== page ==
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F E A T U R I N G : T R A V I S S C O T T, D R A K E, T H E K A P L A N T W I N S Y O U N G L O R D & M O R E . . .
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Joshua D. Aronson is no stranger to the lens as his taste in sound.
Photographs that speak louder than a bullet.
JDS's takes one's eyes to new perspectives never before seen.
Capturing miniature worlds across the pages of the New York Times to A$AP BARI.
A few questions later
We dove into the past and future of his work all in the
D R A K E
I think the future holds a shift.
J O S H U A
A / F :
What are you doing today?
J D A :
I’m at home in New York, looking through old photographs.
When did you start shooting, did someone give you your first camera?
I never really dreamed of being a photographer when I was younger. In fact, I never even became interested in my own images until about a year ago. But, among young, emerging artists, I have a desire to form a sense of community. I’ve found photography is a nice way of doing so.
What’s the first thing you do when shooting an icon?
You told a story about the night kicking back with Travis Scott, how was that experience?
I like Travis because he’s open-minded. I want to be clear: in hip-hop, being open-minded is rare.
The Kaplan twins?
The Kaplan Twins and I made some images for a series on emerging Los Angeles artists for MADE. In Miami, I photographed a similar series for i-D. I want to do the same in New York, so I’m working with artists here like Dozie Kanu, Jackson Shea, Kai and Adrian Schachter, and Alexander Muret. I also want to bring the series to London. Then Paris, and Tokyo, and so on. It’s a very iterative model.
Worst trend in photography?
I try not to focus on trends. There are bad photos, but what is a bad trend? What I focus on is my responsibility to add to the conversation. Photography is just a way of disseminating an idea to many people at a time.
What do you do in between shoots?
I like to look at a lot of art when I'm not shooting. Sterling Ruby and Tom Sachs are two of my favorite artists. I like to look at installation art in particular because installations represent miniature worlds. When I'm photographing a subject, my goal is to create a complete world. A place to get lost in.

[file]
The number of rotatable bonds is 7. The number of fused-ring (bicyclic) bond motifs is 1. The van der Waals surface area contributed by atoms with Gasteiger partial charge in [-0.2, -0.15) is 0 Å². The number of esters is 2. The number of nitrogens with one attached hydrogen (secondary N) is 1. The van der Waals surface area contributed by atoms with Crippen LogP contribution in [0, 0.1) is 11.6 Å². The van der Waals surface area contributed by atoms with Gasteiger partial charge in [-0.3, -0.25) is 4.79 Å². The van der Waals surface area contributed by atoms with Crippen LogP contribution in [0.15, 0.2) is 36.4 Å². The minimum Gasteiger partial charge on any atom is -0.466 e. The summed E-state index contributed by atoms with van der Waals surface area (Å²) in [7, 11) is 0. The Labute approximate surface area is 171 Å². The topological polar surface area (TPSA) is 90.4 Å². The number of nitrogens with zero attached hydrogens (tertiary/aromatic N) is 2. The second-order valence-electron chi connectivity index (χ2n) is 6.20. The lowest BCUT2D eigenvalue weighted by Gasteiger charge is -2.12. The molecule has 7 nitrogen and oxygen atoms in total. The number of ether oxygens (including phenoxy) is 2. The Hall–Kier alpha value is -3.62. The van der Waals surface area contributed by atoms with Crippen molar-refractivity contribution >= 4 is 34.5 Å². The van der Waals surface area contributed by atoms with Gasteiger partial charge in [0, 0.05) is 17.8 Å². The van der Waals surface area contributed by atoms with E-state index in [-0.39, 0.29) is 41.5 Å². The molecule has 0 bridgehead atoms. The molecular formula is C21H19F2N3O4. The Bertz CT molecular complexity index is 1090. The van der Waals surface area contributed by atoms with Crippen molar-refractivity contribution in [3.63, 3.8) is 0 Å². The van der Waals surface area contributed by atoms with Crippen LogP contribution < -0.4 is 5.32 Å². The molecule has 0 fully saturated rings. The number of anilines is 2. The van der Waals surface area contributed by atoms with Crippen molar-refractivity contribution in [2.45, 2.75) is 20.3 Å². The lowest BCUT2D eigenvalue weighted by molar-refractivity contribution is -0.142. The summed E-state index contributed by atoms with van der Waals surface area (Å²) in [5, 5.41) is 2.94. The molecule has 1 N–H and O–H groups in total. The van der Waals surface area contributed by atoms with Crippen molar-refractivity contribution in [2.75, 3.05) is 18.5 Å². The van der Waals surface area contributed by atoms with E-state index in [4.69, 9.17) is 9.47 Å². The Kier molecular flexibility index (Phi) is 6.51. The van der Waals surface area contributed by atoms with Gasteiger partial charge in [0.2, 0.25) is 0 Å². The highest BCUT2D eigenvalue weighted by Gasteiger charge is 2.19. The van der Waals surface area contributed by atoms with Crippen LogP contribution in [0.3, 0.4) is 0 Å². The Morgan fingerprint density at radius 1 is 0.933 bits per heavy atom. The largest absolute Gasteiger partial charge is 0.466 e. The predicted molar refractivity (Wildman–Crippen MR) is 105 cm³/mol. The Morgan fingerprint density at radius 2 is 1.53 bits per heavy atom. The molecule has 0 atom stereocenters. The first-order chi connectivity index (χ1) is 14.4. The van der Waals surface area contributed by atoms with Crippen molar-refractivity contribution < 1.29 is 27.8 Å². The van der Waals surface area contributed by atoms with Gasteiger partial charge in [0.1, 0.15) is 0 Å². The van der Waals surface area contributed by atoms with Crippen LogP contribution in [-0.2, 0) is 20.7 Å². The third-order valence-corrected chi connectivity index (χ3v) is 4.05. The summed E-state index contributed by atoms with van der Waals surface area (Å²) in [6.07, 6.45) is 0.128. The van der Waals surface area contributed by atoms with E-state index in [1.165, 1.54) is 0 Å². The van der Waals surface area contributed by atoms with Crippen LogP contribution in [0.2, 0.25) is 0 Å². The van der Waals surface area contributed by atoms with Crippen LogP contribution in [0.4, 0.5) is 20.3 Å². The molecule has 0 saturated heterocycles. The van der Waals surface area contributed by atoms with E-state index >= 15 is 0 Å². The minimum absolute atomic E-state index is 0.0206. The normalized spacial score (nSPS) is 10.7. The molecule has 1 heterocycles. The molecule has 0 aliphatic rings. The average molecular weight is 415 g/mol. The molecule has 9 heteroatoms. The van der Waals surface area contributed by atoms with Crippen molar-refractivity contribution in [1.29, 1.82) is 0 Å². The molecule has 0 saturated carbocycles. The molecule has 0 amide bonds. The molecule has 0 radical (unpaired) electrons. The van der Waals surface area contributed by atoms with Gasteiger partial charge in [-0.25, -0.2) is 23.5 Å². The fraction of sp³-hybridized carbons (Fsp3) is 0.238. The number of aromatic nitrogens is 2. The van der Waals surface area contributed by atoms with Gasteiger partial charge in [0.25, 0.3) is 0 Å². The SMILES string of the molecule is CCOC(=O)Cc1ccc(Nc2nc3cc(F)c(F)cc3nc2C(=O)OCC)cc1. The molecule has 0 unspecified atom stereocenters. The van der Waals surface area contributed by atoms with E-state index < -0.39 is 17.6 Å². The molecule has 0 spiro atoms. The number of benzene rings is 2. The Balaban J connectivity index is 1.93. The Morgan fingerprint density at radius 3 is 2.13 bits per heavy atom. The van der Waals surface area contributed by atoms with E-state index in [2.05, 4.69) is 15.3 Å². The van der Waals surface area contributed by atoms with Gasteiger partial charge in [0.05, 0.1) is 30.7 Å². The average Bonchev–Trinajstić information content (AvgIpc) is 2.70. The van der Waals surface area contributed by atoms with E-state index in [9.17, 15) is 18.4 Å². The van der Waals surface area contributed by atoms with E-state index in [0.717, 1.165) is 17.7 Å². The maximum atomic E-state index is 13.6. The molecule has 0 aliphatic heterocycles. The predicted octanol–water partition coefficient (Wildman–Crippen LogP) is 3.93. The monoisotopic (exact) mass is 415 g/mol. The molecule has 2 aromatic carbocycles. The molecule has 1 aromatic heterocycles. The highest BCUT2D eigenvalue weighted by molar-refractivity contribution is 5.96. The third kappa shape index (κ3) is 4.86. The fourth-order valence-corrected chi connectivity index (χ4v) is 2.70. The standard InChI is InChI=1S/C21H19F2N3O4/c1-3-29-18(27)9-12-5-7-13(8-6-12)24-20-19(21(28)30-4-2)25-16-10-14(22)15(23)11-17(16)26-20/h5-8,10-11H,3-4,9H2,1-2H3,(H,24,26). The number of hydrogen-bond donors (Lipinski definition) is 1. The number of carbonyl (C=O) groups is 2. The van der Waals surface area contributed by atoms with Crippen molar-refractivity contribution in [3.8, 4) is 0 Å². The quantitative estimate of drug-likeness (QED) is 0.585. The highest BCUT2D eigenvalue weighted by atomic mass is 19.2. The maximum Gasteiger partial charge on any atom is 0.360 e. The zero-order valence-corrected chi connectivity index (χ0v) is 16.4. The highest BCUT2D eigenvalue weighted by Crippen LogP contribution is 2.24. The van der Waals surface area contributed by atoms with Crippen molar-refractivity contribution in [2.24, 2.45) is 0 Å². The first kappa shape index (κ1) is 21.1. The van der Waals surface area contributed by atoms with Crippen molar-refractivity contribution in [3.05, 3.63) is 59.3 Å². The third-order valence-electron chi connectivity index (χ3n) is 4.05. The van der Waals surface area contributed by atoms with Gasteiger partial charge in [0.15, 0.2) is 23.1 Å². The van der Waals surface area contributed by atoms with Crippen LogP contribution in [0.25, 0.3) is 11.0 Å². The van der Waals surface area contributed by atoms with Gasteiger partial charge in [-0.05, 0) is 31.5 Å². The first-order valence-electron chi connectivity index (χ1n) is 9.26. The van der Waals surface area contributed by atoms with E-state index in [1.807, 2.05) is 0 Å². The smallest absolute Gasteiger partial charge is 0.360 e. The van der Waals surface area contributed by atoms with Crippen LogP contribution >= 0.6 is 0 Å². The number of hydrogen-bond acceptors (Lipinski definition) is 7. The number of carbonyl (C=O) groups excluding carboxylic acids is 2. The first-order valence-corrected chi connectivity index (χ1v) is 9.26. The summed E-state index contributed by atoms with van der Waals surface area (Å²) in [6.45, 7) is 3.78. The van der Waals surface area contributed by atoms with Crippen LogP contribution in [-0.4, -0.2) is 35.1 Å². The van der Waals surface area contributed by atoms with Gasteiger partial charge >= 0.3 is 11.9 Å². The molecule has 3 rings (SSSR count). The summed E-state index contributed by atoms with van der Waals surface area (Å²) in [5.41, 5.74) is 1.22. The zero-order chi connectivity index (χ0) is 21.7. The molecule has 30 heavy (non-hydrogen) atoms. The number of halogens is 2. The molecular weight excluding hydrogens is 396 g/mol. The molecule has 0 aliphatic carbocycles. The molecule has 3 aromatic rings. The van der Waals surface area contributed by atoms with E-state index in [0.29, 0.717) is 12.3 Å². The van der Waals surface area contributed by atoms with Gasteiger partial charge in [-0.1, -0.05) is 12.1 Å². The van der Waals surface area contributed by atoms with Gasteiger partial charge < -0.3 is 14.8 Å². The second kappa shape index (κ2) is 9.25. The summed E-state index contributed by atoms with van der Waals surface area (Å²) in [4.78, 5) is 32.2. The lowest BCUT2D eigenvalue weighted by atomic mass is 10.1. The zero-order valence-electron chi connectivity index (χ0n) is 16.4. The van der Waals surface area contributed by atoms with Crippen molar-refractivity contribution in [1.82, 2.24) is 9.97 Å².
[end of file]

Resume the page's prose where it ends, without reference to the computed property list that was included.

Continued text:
Film or digital?
Film, but I have never been against digital. Digital is only one possibility surrounded by many other possibilities worth exploring.
Something I'm very thankful for. I have multiple Instagram accounts–9, maybe–but I tend to tread lightly.
Where is your career going in the next 10 years?
I’m not sure where my career will be. Maybe I’m too obsessed with the present to care. But, I think the future holds a shift. The future will be far from black and white. The future is process over product.
How do you deliver a true or core feeling in your imagery?
I’m not sure whether there is a true or core feeling in my images. I notice a lot of photographers today are only interested in beauty. My interest is in representation. In a way, I think representation brings me closer to truth–whatever that is–than beauty.
I’d like to document museum attendants around the world. And conduct an interview project with Virgil Abloh’s “FINE PRINT”. Maybe publish a book with Dashwood in New York. And continue to collaborate with fashion designers. I hope to pave the way for future fashion collaborations amongst my kin.
Who’s a legend that you look up to as a photographer?
I really enjoy the work of Tyrone and Mark Lebon. Tyrone’s book, Nothing Lasts Forever, is particularly good. Otherwise, I appreciate photographers my age like Tyler Mitchell and Grace Ahlbom.
Advice to fellow readers and admirers of your work?
If you’re only focused on the chances of you making it, you’ll probably never make it, because you’ll realize how slim those chances really are. AF